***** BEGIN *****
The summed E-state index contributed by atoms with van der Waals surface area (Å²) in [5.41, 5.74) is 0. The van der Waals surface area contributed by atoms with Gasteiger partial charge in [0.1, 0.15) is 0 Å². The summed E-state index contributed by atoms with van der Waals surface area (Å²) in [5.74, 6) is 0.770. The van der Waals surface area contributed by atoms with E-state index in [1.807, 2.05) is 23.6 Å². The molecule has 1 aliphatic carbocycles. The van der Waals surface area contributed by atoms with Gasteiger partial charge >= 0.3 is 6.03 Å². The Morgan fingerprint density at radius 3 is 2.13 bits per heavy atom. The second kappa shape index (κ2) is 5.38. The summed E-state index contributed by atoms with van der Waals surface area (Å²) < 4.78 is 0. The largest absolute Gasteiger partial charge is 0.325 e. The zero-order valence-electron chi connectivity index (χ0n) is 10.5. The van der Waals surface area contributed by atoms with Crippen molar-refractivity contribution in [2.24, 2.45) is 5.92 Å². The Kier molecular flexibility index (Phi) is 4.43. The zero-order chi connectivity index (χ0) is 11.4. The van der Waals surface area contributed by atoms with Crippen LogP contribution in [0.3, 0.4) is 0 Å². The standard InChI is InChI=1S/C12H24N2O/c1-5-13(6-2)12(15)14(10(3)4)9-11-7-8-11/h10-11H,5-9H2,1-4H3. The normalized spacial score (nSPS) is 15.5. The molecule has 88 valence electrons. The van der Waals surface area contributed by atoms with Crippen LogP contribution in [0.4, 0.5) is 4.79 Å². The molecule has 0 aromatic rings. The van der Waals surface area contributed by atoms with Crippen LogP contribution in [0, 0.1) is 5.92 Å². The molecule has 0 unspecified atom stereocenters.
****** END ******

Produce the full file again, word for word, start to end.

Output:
The summed E-state index contributed by atoms with van der Waals surface area (Å²) in [5.41, 5.74) is 0. The van der Waals surface area contributed by atoms with Gasteiger partial charge in [0.1, 0.15) is 0 Å². The summed E-state index contributed by atoms with van der Waals surface area (Å²) in [5.74, 6) is 0.770. The van der Waals surface area contributed by atoms with E-state index in [1.807, 2.05) is 23.6 Å². The molecule has 1 aliphatic carbocycles. The van der Waals surface area contributed by atoms with Gasteiger partial charge >= 0.3 is 6.03 Å². The Morgan fingerprint density at radius 3 is 2.13 bits per heavy atom. The second kappa shape index (κ2) is 5.38. The summed E-state index contributed by atoms with van der Waals surface area (Å²) < 4.78 is 0. The largest absolute Gasteiger partial charge is 0.325 e. The zero-order valence-electron chi connectivity index (χ0n) is 10.5. The van der Waals surface area contributed by atoms with Crippen molar-refractivity contribution in [2.24, 2.45) is 5.92 Å². The Kier molecular flexibility index (Phi) is 4.43. The zero-order chi connectivity index (χ0) is 11.4. The van der Waals surface area contributed by atoms with Crippen LogP contribution in [0.3, 0.4) is 0 Å². The standard InChI is InChI=1S/C12H24N2O/c1-5-13(6-2)12(15)14(10(3)4)9-11-7-8-11/h10-11H,5-9H2,1-4H3. The normalized spacial score (nSPS) is 15.5. The molecule has 88 valence electrons. The van der Waals surface area contributed by atoms with Crippen LogP contribution in [0.4, 0.5) is 4.79 Å². The molecule has 0 aromatic rings. The van der Waals surface area contributed by atoms with Crippen LogP contribution in [0, 0.1) is 5.92 Å². The molecule has 0 unspecified atom stereocenters.